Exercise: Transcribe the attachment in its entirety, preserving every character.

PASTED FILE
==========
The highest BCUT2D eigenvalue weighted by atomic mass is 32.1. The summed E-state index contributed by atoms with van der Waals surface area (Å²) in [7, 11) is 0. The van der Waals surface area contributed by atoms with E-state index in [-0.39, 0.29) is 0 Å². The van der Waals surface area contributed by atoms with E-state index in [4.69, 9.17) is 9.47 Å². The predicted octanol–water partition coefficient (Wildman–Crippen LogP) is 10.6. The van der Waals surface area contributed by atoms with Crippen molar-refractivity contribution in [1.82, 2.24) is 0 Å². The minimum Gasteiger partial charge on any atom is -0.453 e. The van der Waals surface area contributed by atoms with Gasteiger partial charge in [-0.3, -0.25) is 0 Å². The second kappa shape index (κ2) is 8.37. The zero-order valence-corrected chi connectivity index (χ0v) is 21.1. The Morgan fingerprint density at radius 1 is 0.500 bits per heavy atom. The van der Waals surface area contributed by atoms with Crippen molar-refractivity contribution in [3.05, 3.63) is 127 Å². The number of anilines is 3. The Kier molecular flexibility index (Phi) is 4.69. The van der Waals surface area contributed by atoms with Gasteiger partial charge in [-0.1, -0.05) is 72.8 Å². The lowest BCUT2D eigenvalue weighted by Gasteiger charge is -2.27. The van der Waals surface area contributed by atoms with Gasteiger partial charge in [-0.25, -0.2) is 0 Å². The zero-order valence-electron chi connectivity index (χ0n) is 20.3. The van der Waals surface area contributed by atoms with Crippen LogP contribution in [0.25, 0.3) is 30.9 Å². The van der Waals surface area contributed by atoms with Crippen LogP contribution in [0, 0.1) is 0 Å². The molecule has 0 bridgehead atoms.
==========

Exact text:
The highest BCUT2D eigenvalue weighted by atomic mass is 32.1. The summed E-state index contributed by atoms with van der Waals surface area (Å²) in [7, 11) is 0. The van der Waals surface area contributed by atoms with E-state index in [-0.39, 0.29) is 0 Å². The van der Waals surface area contributed by atoms with E-state index in [4.69, 9.17) is 9.47 Å². The predicted octanol–water partition coefficient (Wildman–Crippen LogP) is 10.6. The van der Waals surface area contributed by atoms with Crippen molar-refractivity contribution in [1.82, 2.24) is 0 Å². The minimum Gasteiger partial charge on any atom is -0.453 e. The van der Waals surface area contributed by atoms with Gasteiger partial charge in [-0.3, -0.25) is 0 Å². The second kappa shape index (κ2) is 8.37. The zero-order valence-corrected chi connectivity index (χ0v) is 21.1. The Morgan fingerprint density at radius 1 is 0.500 bits per heavy atom. The van der Waals surface area contributed by atoms with Crippen molar-refractivity contribution in [3.05, 3.63) is 127 Å². The number of anilines is 3. The Kier molecular flexibility index (Phi) is 4.69. The van der Waals surface area contributed by atoms with Gasteiger partial charge in [-0.1, -0.05) is 72.8 Å². The lowest BCUT2D eigenvalue weighted by Gasteiger charge is -2.27. The van der Waals surface area contributed by atoms with Gasteiger partial charge in [-0.25, -0.2) is 0 Å². The zero-order valence-electron chi connectivity index (χ0n) is 20.3. The van der Waals surface area contributed by atoms with Crippen LogP contribution in [0.25, 0.3) is 30.9 Å². The van der Waals surface area contributed by atoms with Crippen LogP contribution in [0, 0.1) is 0 Å². The molecule has 0 bridgehead atoms.